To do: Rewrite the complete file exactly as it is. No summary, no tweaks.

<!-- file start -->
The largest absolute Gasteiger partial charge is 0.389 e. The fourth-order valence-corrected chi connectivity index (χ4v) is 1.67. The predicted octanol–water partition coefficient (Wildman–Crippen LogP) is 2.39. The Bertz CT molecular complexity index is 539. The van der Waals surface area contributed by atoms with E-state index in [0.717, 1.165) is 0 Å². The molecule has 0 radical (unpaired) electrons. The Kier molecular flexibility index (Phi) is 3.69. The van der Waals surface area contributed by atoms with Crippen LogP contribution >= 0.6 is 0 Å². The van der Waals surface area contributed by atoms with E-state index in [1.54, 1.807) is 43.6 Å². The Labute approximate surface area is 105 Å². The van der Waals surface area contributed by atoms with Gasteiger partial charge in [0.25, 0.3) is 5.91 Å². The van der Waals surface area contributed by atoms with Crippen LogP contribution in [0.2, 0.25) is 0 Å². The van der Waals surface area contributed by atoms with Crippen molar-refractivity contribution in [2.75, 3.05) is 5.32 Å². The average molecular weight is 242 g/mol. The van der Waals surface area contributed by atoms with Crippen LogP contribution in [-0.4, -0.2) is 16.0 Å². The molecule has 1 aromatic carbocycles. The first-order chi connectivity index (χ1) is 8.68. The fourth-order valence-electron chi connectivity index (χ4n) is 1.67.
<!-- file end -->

The largest absolute Gasteiger partial charge is 0.389 e. The fourth-order valence-corrected chi connectivity index (χ4v) is 1.67. The predicted octanol–water partition coefficient (Wildman–Crippen LogP) is 2.39. The Bertz CT molecular complexity index is 539. The van der Waals surface area contributed by atoms with E-state index in [0.717, 1.165) is 0 Å². The molecule has 0 radical (unpaired) electrons. The Kier molecular flexibility index (Phi) is 3.69. The van der Waals surface area contributed by atoms with Crippen LogP contribution >= 0.6 is 0 Å². The van der Waals surface area contributed by atoms with E-state index in [1.54, 1.807) is 43.6 Å². The Labute approximate surface area is 105 Å². The van der Waals surface area contributed by atoms with Gasteiger partial charge in [0.25, 0.3) is 5.91 Å². The van der Waals surface area contributed by atoms with Crippen LogP contribution in [0.2, 0.25) is 0 Å². The van der Waals surface area contributed by atoms with Crippen molar-refractivity contribution in [2.75, 3.05) is 5.32 Å². The average molecular weight is 242 g/mol. The van der Waals surface area contributed by atoms with Crippen LogP contribution in [-0.4, -0.2) is 16.0 Å². The molecule has 1 aromatic carbocycles. The first-order chi connectivity index (χ1) is 8.68. The fourth-order valence-electron chi connectivity index (χ4n) is 1.67.